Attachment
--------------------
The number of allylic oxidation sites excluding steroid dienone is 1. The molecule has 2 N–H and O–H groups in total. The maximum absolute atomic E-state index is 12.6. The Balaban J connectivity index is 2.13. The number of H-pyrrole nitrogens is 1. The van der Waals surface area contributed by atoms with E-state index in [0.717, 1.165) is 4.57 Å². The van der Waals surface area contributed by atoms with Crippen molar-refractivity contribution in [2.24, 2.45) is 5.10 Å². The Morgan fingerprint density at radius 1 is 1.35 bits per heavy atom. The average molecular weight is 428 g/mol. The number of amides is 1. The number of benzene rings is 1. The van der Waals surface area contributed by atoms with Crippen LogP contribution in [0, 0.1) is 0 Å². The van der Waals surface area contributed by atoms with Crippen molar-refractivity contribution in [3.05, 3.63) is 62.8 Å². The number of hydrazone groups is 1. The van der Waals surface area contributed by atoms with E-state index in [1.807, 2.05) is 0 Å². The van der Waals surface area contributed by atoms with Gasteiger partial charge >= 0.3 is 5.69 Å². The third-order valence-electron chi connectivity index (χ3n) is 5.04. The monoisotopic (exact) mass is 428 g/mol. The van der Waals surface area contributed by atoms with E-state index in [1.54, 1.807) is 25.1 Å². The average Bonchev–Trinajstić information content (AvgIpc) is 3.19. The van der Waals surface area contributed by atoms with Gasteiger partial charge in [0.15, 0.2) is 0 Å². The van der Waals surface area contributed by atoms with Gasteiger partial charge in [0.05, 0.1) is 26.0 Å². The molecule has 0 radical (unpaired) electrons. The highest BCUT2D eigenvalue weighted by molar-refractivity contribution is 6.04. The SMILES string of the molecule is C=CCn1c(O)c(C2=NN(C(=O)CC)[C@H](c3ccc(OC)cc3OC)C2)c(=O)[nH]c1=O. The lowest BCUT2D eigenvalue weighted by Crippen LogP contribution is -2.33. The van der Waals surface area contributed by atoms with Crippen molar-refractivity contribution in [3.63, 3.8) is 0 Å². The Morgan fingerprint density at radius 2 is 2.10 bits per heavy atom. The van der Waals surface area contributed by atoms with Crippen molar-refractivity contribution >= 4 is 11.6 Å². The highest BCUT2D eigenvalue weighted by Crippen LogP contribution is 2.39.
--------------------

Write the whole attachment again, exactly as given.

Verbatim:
The number of allylic oxidation sites excluding steroid dienone is 1. The molecule has 2 N–H and O–H groups in total. The maximum absolute atomic E-state index is 12.6. The Balaban J connectivity index is 2.13. The number of H-pyrrole nitrogens is 1. The van der Waals surface area contributed by atoms with E-state index in [0.717, 1.165) is 4.57 Å². The van der Waals surface area contributed by atoms with Crippen molar-refractivity contribution in [2.24, 2.45) is 5.10 Å². The Morgan fingerprint density at radius 1 is 1.35 bits per heavy atom. The average molecular weight is 428 g/mol. The number of amides is 1. The number of benzene rings is 1. The van der Waals surface area contributed by atoms with Crippen LogP contribution in [0, 0.1) is 0 Å². The van der Waals surface area contributed by atoms with Crippen molar-refractivity contribution in [3.05, 3.63) is 62.8 Å². The number of hydrazone groups is 1. The van der Waals surface area contributed by atoms with E-state index in [1.807, 2.05) is 0 Å². The van der Waals surface area contributed by atoms with Gasteiger partial charge >= 0.3 is 5.69 Å². The third-order valence-electron chi connectivity index (χ3n) is 5.04. The monoisotopic (exact) mass is 428 g/mol. The van der Waals surface area contributed by atoms with E-state index in [1.54, 1.807) is 25.1 Å². The average Bonchev–Trinajstić information content (AvgIpc) is 3.19. The van der Waals surface area contributed by atoms with Gasteiger partial charge in [0.15, 0.2) is 0 Å². The van der Waals surface area contributed by atoms with Gasteiger partial charge in [0.05, 0.1) is 26.0 Å². The molecule has 0 radical (unpaired) electrons. The highest BCUT2D eigenvalue weighted by molar-refractivity contribution is 6.04. The SMILES string of the molecule is C=CCn1c(O)c(C2=NN(C(=O)CC)[C@H](c3ccc(OC)cc3OC)C2)c(=O)[nH]c1=O. The lowest BCUT2D eigenvalue weighted by Crippen LogP contribution is -2.33. The van der Waals surface area contributed by atoms with Crippen molar-refractivity contribution in [3.63, 3.8) is 0 Å². The Morgan fingerprint density at radius 2 is 2.10 bits per heavy atom. The van der Waals surface area contributed by atoms with Crippen molar-refractivity contribution >= 4 is 11.6 Å². The highest BCUT2D eigenvalue weighted by Crippen LogP contribution is 2.39.